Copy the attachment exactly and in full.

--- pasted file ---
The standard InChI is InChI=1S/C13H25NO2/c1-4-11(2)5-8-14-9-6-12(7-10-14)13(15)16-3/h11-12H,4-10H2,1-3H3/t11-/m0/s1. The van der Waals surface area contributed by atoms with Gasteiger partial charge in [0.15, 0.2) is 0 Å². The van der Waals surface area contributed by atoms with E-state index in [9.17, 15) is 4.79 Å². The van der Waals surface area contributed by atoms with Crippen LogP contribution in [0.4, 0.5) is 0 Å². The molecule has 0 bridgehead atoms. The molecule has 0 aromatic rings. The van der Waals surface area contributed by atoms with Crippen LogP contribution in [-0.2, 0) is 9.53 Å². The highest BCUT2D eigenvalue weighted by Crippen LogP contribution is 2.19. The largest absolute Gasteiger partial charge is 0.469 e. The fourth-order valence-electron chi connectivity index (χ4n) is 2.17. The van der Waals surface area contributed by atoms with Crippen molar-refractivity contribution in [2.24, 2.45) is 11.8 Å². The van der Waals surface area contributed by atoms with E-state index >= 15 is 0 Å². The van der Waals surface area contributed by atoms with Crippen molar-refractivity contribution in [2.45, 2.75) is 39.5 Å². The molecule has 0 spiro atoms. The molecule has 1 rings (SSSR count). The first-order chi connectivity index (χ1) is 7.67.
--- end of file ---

The standard InChI is InChI=1S/C13H25NO2/c1-4-11(2)5-8-14-9-6-12(7-10-14)13(15)16-3/h11-12H,4-10H2,1-3H3/t11-/m0/s1. The van der Waals surface area contributed by atoms with Gasteiger partial charge in [0.15, 0.2) is 0 Å². The van der Waals surface area contributed by atoms with E-state index in [9.17, 15) is 4.79 Å². The van der Waals surface area contributed by atoms with Crippen LogP contribution in [0.4, 0.5) is 0 Å². The molecule has 0 bridgehead atoms. The molecule has 0 aromatic rings. The van der Waals surface area contributed by atoms with Crippen LogP contribution in [-0.2, 0) is 9.53 Å². The highest BCUT2D eigenvalue weighted by Crippen LogP contribution is 2.19. The largest absolute Gasteiger partial charge is 0.469 e. The fourth-order valence-electron chi connectivity index (χ4n) is 2.17. The van der Waals surface area contributed by atoms with Crippen molar-refractivity contribution in [2.24, 2.45) is 11.8 Å². The van der Waals surface area contributed by atoms with E-state index >= 15 is 0 Å². The van der Waals surface area contributed by atoms with Crippen molar-refractivity contribution in [2.45, 2.75) is 39.5 Å². The molecule has 0 spiro atoms. The molecule has 1 rings (SSSR count). The first-order chi connectivity index (χ1) is 7.67.